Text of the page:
SZ34 (20 µg/ml) was coated on polystyrene microspheres, then incubated with native pVWF or denatured pVWF (100 nM). The denatured pVWF was obtained by thermal treatment (20 min at 80°C) or treatment with 1.5 M guanidine-HCl (2 h at 37°C) of native pVWF. Bound VWF was separated on 6% SDS-PAGE in reducing conditions, followed by Western blotting with SZ34. SZ129 (anti-VWF A1) was a control as a mAb with a linear epitope. The figure is representative of four separate experiments.
We found that SZ34, a mAb against the A2 domain of human VWF, reduces the susceptibility of VWF to proteolysis by ADAMTS13 under fluid shear stress. However, this effect was not observed under static and chemically denaturing conditions. Seven other mAbs against VWF including SZ129 and SZ130 (two mAbs against VWF A1), SZ29 (another mAb against VWF A2), SZ123 and SZ125 (two mAbs against VWF A3) and 1C1E7 and 75H4B12 (two mAbs against VWF D'D3) exhibited no effects on ADAMTS13-mediated VWF proteolysis under either shear stress or denaturing conditions. The epitope mapping shows that the epitope of SZ-34 is located within the A1555-G1595 region of the A2 domain of native VWF, suggesting that this region may directly interact with ADAMTS13. Furthermore, the mAb SZ-34 is a conformation-sensitive mAb because it preferentially binds to native VWF.
Only two reports have been published showing the inhibitory effects of VWF antibodies on the proteolysis of VWF by ADAMTS13, but the mechanism of inhibition by SZ34 may be different from that of the two other mAbs VP-1 and RU8 reported by Tsai et al  and Zanardeli et al , respectively. The mAb VP-1, which was directly against residues 1591–1605 (inside VWF A2 domain) of VWF polypeptide, inhibited the susceptibility of the recombinant type 2A VWF mutants R1606W and R1606Q to proteolytic cleavage by ADAMTS13 under the static condition. But they did not examine whether VP-1 inhibited native pVWF or wild-type recombinant VWF proteolysis by ADAMTS13 . Because VP-1 was raised against the synthetic VWF peptide (residues 1591–1605) and reacted poorly with the intact subunit (250 kDa fragment) of VWF in reduced SDS-PAGE followed by immunoblotting , , we speculated that VP-1 could not bind to native VWF and could not affect its proteolysis by ADAMTS13 without denaturization or under shear stress. In addition, Zanardelli et al  reported the inhibition of VWF proteolysis by ADAMTS13 under shear by using RU8, a mAb directed against the VWF D4 domain. They suggested that a binding site in the C-terminal region (D4CK) of VWF is constitutively exposed and participates at the initial step of a multi-step interaction, ultimately leading to proteolysis of VWF by ADAMTS13. Thus, RU8 may inhibit VWF proteolysis by inhibiting the initial binding of the distal domains of ADAMTS13 to the C-terminal region of VWF. We found that the mAb, SZ34, bound to native VWF better than pre-denatured VWF at the central A2 domain, and decreased the cleavage of native VWF under shear stress, but not pre-denatured VWF under static conditions. These findings suggest that SZ34 binds native VWF-A2 domain, which may block the conformational change of VWF or block the access of ADAMTS13 to the ancillary binding site and cleavage bond located at the central A2 domain under fluid shear stress.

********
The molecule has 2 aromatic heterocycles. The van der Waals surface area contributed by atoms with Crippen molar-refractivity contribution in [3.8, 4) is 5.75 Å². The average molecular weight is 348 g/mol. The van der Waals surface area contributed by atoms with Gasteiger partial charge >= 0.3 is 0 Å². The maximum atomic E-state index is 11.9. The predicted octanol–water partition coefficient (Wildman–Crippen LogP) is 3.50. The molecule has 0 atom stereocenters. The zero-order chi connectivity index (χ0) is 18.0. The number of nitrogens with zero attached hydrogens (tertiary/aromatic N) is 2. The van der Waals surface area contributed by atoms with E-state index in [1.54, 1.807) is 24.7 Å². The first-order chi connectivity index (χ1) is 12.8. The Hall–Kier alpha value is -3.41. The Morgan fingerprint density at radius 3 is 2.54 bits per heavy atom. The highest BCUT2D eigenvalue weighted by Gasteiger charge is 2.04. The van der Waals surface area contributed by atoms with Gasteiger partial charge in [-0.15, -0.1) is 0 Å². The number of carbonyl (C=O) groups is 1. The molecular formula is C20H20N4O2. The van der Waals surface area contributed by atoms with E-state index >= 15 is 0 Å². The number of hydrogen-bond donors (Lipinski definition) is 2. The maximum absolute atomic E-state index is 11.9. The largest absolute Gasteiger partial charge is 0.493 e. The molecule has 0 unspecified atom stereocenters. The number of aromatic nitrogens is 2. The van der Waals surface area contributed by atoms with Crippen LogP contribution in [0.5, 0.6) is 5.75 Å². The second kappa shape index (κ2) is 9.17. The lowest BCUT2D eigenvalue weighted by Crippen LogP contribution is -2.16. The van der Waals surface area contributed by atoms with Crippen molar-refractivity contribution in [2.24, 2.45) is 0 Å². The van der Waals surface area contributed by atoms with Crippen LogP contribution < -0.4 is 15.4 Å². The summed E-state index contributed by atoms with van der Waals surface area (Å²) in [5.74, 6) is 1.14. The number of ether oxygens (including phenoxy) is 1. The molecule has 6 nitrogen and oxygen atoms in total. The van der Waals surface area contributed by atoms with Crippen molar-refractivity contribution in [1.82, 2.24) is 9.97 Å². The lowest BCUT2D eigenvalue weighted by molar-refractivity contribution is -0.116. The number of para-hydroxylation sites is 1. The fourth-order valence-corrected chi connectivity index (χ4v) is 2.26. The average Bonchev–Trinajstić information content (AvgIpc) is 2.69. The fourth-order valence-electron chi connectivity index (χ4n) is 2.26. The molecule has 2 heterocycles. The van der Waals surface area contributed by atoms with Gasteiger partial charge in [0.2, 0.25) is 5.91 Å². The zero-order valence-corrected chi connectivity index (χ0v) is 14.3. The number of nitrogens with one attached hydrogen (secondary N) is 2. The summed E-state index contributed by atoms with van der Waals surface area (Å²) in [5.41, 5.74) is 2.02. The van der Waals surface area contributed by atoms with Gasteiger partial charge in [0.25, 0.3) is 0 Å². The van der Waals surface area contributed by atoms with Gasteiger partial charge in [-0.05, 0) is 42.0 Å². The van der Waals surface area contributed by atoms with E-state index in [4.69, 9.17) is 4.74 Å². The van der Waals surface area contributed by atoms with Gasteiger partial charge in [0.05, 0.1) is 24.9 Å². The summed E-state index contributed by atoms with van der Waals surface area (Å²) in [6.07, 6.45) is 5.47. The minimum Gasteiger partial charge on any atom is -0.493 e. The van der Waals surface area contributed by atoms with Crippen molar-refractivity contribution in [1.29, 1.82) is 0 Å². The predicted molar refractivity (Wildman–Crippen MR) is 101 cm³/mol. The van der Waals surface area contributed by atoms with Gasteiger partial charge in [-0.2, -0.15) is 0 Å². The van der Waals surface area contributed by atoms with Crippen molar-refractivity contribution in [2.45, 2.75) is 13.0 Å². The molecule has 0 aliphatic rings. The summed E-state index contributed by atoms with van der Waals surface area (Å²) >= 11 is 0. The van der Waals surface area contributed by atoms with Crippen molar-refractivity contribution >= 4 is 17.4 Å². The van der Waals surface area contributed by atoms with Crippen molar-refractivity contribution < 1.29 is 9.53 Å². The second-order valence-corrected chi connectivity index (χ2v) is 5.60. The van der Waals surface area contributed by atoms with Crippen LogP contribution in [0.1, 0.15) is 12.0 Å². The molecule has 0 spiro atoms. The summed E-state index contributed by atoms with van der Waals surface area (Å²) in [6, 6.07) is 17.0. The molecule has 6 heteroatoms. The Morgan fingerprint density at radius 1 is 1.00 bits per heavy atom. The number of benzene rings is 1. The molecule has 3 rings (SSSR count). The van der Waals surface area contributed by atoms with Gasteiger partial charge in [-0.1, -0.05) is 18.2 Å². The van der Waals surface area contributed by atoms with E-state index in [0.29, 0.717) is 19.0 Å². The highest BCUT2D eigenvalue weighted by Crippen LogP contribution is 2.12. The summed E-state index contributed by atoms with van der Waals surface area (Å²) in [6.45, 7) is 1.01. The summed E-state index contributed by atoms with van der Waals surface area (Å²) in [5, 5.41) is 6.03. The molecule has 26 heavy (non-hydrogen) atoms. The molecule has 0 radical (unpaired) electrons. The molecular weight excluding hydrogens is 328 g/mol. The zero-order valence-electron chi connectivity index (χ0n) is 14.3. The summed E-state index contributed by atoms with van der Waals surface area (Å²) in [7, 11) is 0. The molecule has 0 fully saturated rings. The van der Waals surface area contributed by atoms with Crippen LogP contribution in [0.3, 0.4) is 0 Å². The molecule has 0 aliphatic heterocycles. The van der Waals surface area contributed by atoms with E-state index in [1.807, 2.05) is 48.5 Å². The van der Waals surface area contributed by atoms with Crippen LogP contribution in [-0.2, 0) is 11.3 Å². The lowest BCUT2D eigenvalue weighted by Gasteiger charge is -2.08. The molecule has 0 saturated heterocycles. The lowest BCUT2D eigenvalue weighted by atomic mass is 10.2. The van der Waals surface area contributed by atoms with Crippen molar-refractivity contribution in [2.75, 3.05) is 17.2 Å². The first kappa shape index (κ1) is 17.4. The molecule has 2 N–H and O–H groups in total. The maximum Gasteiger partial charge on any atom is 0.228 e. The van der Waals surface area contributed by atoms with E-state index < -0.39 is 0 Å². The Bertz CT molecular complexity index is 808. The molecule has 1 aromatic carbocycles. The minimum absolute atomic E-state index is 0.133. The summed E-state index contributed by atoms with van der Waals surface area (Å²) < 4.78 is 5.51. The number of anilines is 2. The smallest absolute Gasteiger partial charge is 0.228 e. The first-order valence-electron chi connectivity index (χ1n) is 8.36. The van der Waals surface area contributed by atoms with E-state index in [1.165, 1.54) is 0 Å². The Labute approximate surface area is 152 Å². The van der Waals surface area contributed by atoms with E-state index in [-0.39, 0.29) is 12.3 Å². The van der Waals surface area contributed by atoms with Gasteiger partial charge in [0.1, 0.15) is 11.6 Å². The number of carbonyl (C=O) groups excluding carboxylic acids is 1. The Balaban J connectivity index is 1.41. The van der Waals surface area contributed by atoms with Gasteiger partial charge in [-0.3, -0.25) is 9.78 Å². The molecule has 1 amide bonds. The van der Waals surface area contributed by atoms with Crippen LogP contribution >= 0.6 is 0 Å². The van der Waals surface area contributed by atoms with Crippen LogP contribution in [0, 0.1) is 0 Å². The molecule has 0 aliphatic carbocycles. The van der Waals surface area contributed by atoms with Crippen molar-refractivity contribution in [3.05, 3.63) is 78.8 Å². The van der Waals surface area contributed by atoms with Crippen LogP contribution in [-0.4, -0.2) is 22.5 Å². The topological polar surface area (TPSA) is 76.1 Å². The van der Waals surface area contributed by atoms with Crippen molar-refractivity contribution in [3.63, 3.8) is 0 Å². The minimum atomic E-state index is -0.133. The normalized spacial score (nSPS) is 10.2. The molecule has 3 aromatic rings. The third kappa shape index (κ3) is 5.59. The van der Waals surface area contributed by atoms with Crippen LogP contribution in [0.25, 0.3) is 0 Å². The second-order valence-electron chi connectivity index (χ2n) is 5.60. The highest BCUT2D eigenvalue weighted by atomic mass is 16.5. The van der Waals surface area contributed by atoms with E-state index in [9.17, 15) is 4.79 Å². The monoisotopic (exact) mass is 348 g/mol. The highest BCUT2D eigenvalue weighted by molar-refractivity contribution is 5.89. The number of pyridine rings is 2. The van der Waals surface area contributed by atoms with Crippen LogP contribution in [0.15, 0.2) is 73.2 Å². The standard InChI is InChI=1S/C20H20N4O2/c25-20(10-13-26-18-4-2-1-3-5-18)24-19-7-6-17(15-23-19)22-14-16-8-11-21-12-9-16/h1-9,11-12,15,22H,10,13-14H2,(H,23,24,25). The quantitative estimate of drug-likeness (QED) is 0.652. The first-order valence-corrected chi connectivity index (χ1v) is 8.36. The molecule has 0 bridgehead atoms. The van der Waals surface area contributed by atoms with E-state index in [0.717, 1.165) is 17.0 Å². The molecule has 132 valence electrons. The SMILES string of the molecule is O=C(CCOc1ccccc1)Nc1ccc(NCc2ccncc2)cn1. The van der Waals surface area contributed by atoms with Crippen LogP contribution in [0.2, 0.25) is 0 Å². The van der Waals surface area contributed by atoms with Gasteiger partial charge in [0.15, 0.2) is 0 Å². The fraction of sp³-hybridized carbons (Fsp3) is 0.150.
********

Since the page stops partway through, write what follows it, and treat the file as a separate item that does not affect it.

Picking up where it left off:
The ADAMTS13 cleavage site (the Y1605-M1606 bond) in the VWF A2 domain is buried within the native, folded structure of VWF multimers and is not accessible to cleavage by the metalloprotease –. Although a report found that recombinant VWF-A2 peptide (a.a.1481–1668) was sensitive to proteolysis by ADAMTS-13 under physiological pH and non-denaturing conditions , most of studies have shown that even for the isolated A2 domain, unfolding by high fluid shear stress or chemical denaturants such as urea and guanidine-HCl is required for proteolysis by ADAMTS13 , . Thus, for VWF with its multi-domain structure, not only the inter-domain but also the intra-domain A2 structural changes have regulatory roles in ADAMTS13-mediated cleavage of VWF. Our data demonstrate that the epitope of SZ34, a mAb raised against native VWF multimers, is located within the A1555-G1595 region, which comprises the α2-helix and α3-helix according to the crystal structure of VWF A2 domain . It is possible that part or all of the α2-helix and α3-helix structure of A2 domain is constitutively exposed on the native VWF multimers and is involved in the regulation of VWF proteolysis by ADAMTS13. Previous studies, however, considered that the A2 domain of VWF is normally sandwiched between the much larger A1 and A3 domains , , and the D1596-R1668 region in VWF A2 domain (the so called VWF73) is the minimal substrate for ADAMTS13 .
We conclude that SZ34 is a conformationally sensitive anti-VWF mAb which can modulate proteolytic cleavage of VWF by ADAMTS13 under physiologically relevant conditions. This monoclonal anti-VWF antibody may be a useful tool for further investigating biological function of VWF in vivo.
Materials and Methods
Purification of plasma-derived VWF
Plasma-derived human VWF (pVWF) was purified from commercial VWF/FVIII concentrate by gel filtration with a Sepharose 4B-CL column (Amersham Pharmacia Biotech AB, Uppsala, Sweden) and heparin-Sepharose 6FF (Pharmacia) affinity chromatography, as reported . VWF antigen (VWF:Ag) concentration was determined by an enzyme-linked immunosorbent assay (ELISA) kit from Dako (Glostrup, Denmark) and VWF multimers analysis was performed as reported .
Recombinant human ADAMTS13